Day 4 takes you to the highest village you can stay at: Kyanjin Gompa. As you reach the higher altitude here, the valley opens up into yak pastures surrounded by towering mountains. It’s only a 4 hour walk, so be sure to take your time and allow your body to acclimatize. The elevation here can be an issue for some people. Kyanjin Gompa is home to an incredible monastery, a yak cheese factory, and a small village. It’s a beautiful place to stay for a few nights and explore the surrounding peaks if you have the time.
Day 5: Kyanjin Gompa (with a trip to Kyanjin Ri)
Breathe a sigh of relief as you get to leave your big pack for the day at the teahouse you stay at. If the altitude isn’t bothering you, it’s highly worthwhile ascending Kyanjin Ri, which at a height of 4350m offers incredible vistas of the surrounding area. If the altitude is making you feel a bit dizzy, sit by the monastery and take some time to relax – you’ve earned it!
Day 6: Kyanjin Gompa to Lama Hotel
The way down to Lama Hotel should take about 5 hours. Your knees will feel the descent and you’ll be thanking yourself for bringing trekking poles to ease the load! Once you get to Lama Hotel treat yourself to some momos or more dal bhat.
Day 7: Lama Hotel to Syabrubesi
The final day should take around 6 hours to descend, getting you back into Syabrubesi for a needed early bedtime.
Impact of the Earthquake on Langtang:
The 2015 earthquake has had immeasurable repercussions for the communities in the Langtang valley. With a significant amount of infrastructure destroyed and a rapid drop in income with fewer tourists visiting, this area continues to suffer greatly. There are fewer kids in the communities you trek through than there were before the earthquake. This is a result of the local schools destroyed by the earthquake. Families who have the funds to do so, send their children to boarding schools in Kathmandu to get an education. With the only employment opportunities being subsistence agriculture or the now quiet tourism industry in their home villages, a number of these young people won’t return to the area. Those who don’t have the money to send their children to Kathmandu lose out on giving their children an education. With this in mind, trekking to Langtang has never been more important from a sustainable tourism perspective. For more insight, this beautiful photo story showcases the personal stories of the survivors in Langtang.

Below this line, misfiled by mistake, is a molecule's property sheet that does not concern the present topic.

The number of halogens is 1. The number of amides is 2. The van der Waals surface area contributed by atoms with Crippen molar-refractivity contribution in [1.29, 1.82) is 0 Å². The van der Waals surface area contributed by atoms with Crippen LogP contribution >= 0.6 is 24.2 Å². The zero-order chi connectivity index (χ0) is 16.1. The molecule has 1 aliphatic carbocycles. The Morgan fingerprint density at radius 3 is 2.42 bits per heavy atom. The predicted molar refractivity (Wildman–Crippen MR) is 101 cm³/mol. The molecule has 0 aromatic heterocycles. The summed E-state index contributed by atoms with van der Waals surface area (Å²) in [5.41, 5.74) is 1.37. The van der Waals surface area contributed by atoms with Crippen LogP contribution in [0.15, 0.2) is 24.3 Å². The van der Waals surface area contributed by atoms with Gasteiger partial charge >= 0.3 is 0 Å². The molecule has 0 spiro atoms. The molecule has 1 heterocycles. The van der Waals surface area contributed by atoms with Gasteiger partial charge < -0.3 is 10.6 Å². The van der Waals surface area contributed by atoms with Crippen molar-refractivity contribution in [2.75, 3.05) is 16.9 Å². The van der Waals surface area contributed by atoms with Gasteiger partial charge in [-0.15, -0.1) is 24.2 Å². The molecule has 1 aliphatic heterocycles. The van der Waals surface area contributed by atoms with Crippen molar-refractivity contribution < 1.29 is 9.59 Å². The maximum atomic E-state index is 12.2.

What to bring on the Langtang trek
- Backpack (check out our article on choosing the best backpack for your trip) or check out the Khmer Explorer Travel Set if you’re looking for the ideal hybrid travel pack.
- Travel Insurance that includes comprehensive coverage for adventure activities.
- Sleeping bag (some teahouses have blankets, but it can get pretty chilly at night here)
- Reusable water bottle (to prevent plastic waste from buying disposable water bottles)
- Water purifier, like a SteriPEN
- First aid kit (bandages for sprains, antibacterial for cuts, antidiarrheal, moleskin, band-aids, ibuprofen, high-altitude medicine, etc.)
- Warm hat
- Thin gloves
- Warm mittens/gloves
- Down jacket
- Fleece jacket
- Fleece pants/long underwear
- Water resistant pants
- Rain jacket
- Hiking boots (ones you’ve already broken into!)
- Sandals (nice to change into at the teahouses and get out of your hiking boots)
- Wool socks
- Trekking poles
- Toilet paper
- Headlamp (invaluable if you get stuck walking in the dark or the electricity goes out)
- Small money
- Journal/book/deck of cards (good for relaxing in the evenings)
- Travel insurance (make sure your plan covers evacuation in case of an emergency)
*Thanks to the wonderful Lisa Smith for giving us updates on the Langtang trek post-earthquake and allowing us to share her beautiful photos that you see featured in this article.